I won’t give away too many details about Knives Out, which will hit theaters this Thanksgiving; the joy of seeing it lies in witnessing the creative ways Johnson sets up his plot dominoes and knocks them down. It also manages to be both fun and trenchant, telling a caustic and modern story of haves and have-nots in the style of a Poirot novel. That same, sometimes weary touch of modernity reverberated through many of the films I’ve seen thus far (the festival, which essentially kicks off the industry’s awards season, started on September 5 and runs through September 15).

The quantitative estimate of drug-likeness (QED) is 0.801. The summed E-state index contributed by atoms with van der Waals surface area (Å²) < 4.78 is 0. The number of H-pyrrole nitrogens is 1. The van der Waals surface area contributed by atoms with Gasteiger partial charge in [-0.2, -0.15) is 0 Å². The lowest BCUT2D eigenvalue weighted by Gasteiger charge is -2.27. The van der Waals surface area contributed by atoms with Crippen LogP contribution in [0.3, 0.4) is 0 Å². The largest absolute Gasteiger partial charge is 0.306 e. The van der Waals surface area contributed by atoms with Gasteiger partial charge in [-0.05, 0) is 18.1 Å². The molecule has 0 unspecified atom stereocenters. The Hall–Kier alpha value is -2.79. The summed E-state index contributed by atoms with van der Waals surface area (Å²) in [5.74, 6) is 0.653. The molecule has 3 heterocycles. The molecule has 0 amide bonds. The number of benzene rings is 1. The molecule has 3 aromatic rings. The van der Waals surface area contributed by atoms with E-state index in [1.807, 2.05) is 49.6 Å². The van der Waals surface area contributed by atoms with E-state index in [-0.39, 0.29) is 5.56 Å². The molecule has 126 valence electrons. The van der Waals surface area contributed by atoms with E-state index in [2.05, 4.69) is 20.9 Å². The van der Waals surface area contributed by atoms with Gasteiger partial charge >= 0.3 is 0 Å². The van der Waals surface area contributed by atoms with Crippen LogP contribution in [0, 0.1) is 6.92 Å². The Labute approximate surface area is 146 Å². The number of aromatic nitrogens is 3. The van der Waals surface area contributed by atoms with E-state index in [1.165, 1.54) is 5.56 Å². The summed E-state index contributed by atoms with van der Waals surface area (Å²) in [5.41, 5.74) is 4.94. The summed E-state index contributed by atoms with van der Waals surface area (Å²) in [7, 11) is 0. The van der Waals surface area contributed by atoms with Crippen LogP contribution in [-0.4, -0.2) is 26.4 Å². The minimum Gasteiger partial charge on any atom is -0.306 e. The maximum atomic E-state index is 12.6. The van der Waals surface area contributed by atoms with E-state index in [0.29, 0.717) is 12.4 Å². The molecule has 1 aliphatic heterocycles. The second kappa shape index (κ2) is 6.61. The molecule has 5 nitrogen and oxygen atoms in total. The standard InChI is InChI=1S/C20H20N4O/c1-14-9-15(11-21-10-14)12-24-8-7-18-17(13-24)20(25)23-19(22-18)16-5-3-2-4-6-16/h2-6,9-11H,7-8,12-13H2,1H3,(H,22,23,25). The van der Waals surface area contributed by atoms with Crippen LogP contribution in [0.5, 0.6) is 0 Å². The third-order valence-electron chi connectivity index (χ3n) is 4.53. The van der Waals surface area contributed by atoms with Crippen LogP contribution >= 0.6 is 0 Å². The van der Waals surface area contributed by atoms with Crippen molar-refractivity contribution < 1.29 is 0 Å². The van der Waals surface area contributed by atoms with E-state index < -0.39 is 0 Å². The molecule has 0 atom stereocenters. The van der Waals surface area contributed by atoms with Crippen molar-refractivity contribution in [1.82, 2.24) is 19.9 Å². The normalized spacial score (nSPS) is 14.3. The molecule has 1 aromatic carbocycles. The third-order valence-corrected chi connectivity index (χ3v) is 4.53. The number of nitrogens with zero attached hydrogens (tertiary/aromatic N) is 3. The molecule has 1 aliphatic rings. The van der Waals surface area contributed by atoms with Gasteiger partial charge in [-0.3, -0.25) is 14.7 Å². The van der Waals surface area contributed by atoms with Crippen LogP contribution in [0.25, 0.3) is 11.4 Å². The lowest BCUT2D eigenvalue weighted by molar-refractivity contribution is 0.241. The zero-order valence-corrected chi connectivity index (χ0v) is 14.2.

A Hidden Life, Terrence Malick’s World War II drama, is being billed by its studio, Fox Searchlight, as a return to form for a director who has been making abstract, nonnarrative work for years. Like his beloved 1998 film, The Thin Red Line, A Hidden Life is a war movie that’s thoroughly anti-war, an exploration of how conflict disrupted the harmony of the natural world in the 1940s. The film follows its real-life subject, Franz Jägerstätter (played by August Diehl), a famous Austrian conscientious objector who refused to swear allegiance to Hitler, and it bears so many of Malick’s hallmarks—dreamy montages, spectacular pastoral photography, and voice-over narration. Yet it also opens with archival footage of Nazi torch rallies, and dramatizes the xenophobia and populism of the time in ways that play like a pointed comparison to contemporary politics—an unusual departure for this director.